Boffo Writing Styles
A style that excites, that stimulates the senses, that revels in its madcap delicious newness, that takes risks, that dances and weaves and delivers the goods in a voice that retains something from its subjects – that is a boffo style. The quintessential example of this style, as well as its greatest advocate, is Tom Wolfe.
To read Wolfe is to know what the cusp of contemporary writing has achieved. His greatest explication of the theory behind his practice is the book The New Journalism. If you aspire to write non-fiction today, it is probably the most important book you can read. In it he explains how to sponge up the words and thoughts of the people you're writing about and let them make your prose sparkle. Of course you'll also want to read Wolfe's own masterpieces, The Right Stuff, The Electric Kool–Aid Acid Test, and Hooking Up.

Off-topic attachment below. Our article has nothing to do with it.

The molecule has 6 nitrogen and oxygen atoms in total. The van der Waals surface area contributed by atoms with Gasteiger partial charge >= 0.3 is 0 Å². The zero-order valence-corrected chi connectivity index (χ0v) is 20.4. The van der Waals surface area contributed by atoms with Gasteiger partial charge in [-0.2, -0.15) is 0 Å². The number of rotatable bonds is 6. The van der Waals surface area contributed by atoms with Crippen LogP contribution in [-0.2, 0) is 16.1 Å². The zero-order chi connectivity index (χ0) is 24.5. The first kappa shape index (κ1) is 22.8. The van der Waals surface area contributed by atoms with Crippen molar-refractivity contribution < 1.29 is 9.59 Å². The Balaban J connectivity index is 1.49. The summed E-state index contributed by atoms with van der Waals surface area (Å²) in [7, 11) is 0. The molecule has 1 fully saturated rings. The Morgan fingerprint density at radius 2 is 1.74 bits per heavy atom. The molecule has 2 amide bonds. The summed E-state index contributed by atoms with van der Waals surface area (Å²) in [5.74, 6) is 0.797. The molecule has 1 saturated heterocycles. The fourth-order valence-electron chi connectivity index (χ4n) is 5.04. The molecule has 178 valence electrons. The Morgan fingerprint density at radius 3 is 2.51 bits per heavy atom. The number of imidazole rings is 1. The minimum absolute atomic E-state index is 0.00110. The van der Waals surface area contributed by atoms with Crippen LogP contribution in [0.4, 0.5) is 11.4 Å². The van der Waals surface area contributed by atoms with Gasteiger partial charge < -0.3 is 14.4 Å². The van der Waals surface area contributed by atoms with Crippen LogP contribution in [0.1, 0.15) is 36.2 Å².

Here's an example of boffo science writing from another one of my favorite writers, Chandler Burr: "The creation of a single commercially successful fragrance molecule represents tens of millions of dollars, and the Big Boys employ an army of chemists tasked with creating them." (The Emperor of Scent, chapter 1.) Employing the term "Big Boys" is completely appropriate since it's the term used by the people Burr is writing about – he has scooped up their way of talking, their way of thinking, and made it part of his own voice. Boffo! Once you learn to incorporate the jargon of your subjects like this into your writing your non-fiction will take on a life of its own and begin to gleam like a diamond necklace around the neck of a mule. Your subject could be as dull as a mule, your topic as drab as tar, but if you use the secrets of the boffo stylists, readers will be hooked and will talk about your work with unabashed enthusiasm. (Photo: Tom Wolfe about the time he was writing The Electric Kool-Aid Acid Test.)